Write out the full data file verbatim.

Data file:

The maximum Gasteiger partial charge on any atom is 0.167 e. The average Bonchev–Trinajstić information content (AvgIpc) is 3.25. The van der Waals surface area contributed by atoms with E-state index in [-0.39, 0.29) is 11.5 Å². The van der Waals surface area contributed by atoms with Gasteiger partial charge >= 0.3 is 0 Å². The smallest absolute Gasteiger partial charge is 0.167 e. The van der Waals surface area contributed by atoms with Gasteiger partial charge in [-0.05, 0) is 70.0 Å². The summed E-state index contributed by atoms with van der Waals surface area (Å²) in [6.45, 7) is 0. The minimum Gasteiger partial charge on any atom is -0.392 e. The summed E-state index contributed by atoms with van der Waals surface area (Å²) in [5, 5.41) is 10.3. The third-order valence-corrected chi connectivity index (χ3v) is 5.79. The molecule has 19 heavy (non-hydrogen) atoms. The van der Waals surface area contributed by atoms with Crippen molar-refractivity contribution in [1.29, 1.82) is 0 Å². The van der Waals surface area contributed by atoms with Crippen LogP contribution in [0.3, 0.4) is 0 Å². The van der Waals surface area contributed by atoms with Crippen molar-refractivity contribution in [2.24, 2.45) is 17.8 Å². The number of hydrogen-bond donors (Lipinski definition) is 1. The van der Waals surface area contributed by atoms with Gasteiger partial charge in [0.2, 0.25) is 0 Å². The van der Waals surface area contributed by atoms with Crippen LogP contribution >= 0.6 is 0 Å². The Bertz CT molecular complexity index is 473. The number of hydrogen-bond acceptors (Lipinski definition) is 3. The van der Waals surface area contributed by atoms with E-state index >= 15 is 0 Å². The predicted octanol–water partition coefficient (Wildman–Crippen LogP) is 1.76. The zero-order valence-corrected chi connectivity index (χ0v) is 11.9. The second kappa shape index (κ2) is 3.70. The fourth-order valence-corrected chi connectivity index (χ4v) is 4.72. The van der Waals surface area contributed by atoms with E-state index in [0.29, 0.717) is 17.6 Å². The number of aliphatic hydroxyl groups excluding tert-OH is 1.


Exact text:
The maximum Gasteiger partial charge on any atom is 0.167 e. The average Bonchev–Trinajstić information content (AvgIpc) is 3.25. The van der Waals surface area contributed by atoms with E-state index in [-0.39, 0.29) is 11.5 Å². The van der Waals surface area contributed by atoms with Gasteiger partial charge >= 0.3 is 0 Å². The smallest absolute Gasteiger partial charge is 0.167 e. The van der Waals surface area contributed by atoms with Gasteiger partial charge in [-0.05, 0) is 70.0 Å². The summed E-state index contributed by atoms with van der Waals surface area (Å²) in [6.45, 7) is 0. The minimum Gasteiger partial charge on any atom is -0.392 e. The summed E-state index contributed by atoms with van der Waals surface area (Å²) in [5, 5.41) is 10.3. The third-order valence-corrected chi connectivity index (χ3v) is 5.79. The molecule has 19 heavy (non-hydrogen) atoms. The van der Waals surface area contributed by atoms with Crippen molar-refractivity contribution in [1.29, 1.82) is 0 Å². The van der Waals surface area contributed by atoms with Crippen LogP contribution in [0.3, 0.4) is 0 Å². The van der Waals surface area contributed by atoms with Crippen molar-refractivity contribution in [2.24, 2.45) is 17.8 Å². The number of hydrogen-bond donors (Lipinski definition) is 1. The van der Waals surface area contributed by atoms with Gasteiger partial charge in [0.2, 0.25) is 0 Å². The van der Waals surface area contributed by atoms with Crippen LogP contribution >= 0.6 is 0 Å². The Bertz CT molecular complexity index is 473. The number of hydrogen-bond acceptors (Lipinski definition) is 3. The van der Waals surface area contributed by atoms with E-state index >= 15 is 0 Å². The predicted octanol–water partition coefficient (Wildman–Crippen LogP) is 1.76. The zero-order valence-corrected chi connectivity index (χ0v) is 11.9. The second kappa shape index (κ2) is 3.70. The fourth-order valence-corrected chi connectivity index (χ4v) is 4.72. The van der Waals surface area contributed by atoms with E-state index in [0.29, 0.717) is 17.6 Å². The number of aliphatic hydroxyl groups excluding tert-OH is 1.